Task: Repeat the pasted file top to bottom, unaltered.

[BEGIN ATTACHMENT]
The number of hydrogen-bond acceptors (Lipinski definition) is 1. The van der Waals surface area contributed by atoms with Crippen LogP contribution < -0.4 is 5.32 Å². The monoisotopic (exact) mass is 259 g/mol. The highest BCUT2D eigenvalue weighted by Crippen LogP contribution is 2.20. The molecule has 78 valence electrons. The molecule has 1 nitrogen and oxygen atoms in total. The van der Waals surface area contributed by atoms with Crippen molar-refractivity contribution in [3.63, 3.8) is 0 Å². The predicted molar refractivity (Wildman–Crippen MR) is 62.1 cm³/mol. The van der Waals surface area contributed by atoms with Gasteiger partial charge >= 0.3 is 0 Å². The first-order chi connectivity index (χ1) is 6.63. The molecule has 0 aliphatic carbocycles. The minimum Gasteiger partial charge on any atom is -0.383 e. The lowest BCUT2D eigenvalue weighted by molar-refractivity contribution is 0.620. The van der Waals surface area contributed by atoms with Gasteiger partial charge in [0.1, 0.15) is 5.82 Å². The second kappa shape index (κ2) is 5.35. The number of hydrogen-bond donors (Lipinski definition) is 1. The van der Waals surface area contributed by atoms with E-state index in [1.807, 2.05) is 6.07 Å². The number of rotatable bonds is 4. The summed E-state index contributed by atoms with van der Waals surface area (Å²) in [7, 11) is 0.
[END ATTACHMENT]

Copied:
The number of hydrogen-bond acceptors (Lipinski definition) is 1. The van der Waals surface area contributed by atoms with Crippen LogP contribution < -0.4 is 5.32 Å². The monoisotopic (exact) mass is 259 g/mol. The highest BCUT2D eigenvalue weighted by Crippen LogP contribution is 2.20. The molecule has 78 valence electrons. The molecule has 1 nitrogen and oxygen atoms in total. The van der Waals surface area contributed by atoms with Crippen molar-refractivity contribution in [3.63, 3.8) is 0 Å². The predicted molar refractivity (Wildman–Crippen MR) is 62.1 cm³/mol. The van der Waals surface area contributed by atoms with Gasteiger partial charge >= 0.3 is 0 Å². The first-order chi connectivity index (χ1) is 6.63. The molecule has 0 aliphatic carbocycles. The minimum Gasteiger partial charge on any atom is -0.383 e. The lowest BCUT2D eigenvalue weighted by molar-refractivity contribution is 0.620. The van der Waals surface area contributed by atoms with Gasteiger partial charge in [0.1, 0.15) is 5.82 Å². The second kappa shape index (κ2) is 5.35. The number of hydrogen-bond donors (Lipinski definition) is 1. The van der Waals surface area contributed by atoms with E-state index in [1.807, 2.05) is 6.07 Å². The number of rotatable bonds is 4. The summed E-state index contributed by atoms with van der Waals surface area (Å²) in [7, 11) is 0.